If there is a change in control, as defined by the Restricted Stock Plan, the restricted stock will become fully vested.
The Company or any of its subsidiaries may withhold vested shares of common stock (or additional cash from a participant’s salary or bonus) as a way to pay any taxes owed upon vesting. However, if the participant makes an election under Section 83(b) of the federal tax law, the participant must use cash funds from another source to pay all taxes and similar amounts that are required to be withheld or paid by the Company or any of its subsidiaries.
The restricted stock is not transferable, except by will of the testator or the laws of inheritance, or unless approved by the Sterling Holdco Board under the terms of the Management Stockholders Agreement to which participants become a party upon

50



acceptance of the grant. Sterling Holdco may elect (in its sole discretion) to purchase any vested shares of restricted stock after a participant’s employment has terminated.
If Sterling Holdco pays a dividend to its stockholders in cash, participants will receive the dividend, unless otherwise provided by the Company, the terms of the Management Stockholders Agreement, or the terms of the Restricted Stock Agreement. The Company may provide that the dividend will be subject to the same restrictions as the shares of restricted stock, and that cash dividends may be held in custody or otherwise by the Company.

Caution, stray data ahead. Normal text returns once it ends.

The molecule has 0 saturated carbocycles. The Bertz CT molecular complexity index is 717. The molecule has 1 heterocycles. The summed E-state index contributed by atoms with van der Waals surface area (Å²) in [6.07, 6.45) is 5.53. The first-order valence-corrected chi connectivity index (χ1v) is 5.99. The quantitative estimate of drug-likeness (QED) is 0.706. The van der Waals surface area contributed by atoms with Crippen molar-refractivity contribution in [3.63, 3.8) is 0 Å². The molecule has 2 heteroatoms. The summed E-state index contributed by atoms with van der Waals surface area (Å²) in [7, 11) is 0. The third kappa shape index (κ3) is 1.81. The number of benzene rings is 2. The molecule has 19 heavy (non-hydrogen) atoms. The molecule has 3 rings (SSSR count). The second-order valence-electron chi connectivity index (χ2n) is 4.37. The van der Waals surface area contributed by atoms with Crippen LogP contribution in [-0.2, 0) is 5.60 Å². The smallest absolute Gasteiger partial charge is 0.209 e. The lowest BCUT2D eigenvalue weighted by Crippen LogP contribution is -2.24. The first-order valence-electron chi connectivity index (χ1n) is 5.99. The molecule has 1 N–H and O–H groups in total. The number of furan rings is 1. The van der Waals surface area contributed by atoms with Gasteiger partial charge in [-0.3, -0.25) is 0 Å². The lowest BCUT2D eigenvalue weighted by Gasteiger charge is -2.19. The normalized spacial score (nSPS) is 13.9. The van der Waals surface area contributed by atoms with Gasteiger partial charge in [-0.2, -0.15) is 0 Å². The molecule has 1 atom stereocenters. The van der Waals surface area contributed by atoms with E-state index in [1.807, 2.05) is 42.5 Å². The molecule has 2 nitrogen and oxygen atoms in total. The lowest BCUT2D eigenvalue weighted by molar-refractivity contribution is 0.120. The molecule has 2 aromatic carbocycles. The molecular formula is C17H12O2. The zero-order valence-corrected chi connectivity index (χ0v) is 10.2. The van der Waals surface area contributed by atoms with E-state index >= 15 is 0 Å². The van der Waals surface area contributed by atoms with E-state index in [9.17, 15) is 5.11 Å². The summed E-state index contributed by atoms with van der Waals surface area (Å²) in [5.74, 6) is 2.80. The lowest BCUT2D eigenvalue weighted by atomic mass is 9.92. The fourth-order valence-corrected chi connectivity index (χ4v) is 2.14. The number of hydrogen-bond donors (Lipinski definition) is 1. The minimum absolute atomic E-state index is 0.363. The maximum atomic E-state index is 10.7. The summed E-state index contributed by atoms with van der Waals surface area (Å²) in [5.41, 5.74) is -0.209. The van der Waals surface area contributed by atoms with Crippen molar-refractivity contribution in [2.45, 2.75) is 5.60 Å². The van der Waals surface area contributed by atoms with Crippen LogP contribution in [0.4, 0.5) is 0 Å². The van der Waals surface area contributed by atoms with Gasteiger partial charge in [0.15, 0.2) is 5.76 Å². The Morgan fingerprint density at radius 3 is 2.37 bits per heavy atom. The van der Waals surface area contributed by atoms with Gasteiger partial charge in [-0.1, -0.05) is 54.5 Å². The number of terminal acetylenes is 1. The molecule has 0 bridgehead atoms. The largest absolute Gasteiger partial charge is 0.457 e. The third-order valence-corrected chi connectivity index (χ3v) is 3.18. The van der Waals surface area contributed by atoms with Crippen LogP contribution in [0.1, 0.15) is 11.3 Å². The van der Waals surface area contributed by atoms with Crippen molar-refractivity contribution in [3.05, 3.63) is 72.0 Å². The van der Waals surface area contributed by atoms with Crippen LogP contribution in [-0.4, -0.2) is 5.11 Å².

The CEO and other named executive officers received the following grants of restricted stock on September 23, 2013:
Name of Executive
 
Position at end of Fiscal 2014
 
Restricted
Stock
Shares (#)
William L. Ballhaus
 
President, Chief Executive Officer & Director
 
1,050
David F. Keffer
 
Vice President and Acting Chief Financial Officer
 
84
Clyde T. Nixon
 
Executive Vice President - Growth
 
239
Paul Nedzbala
 
Executive Vice President - Health & Civil Group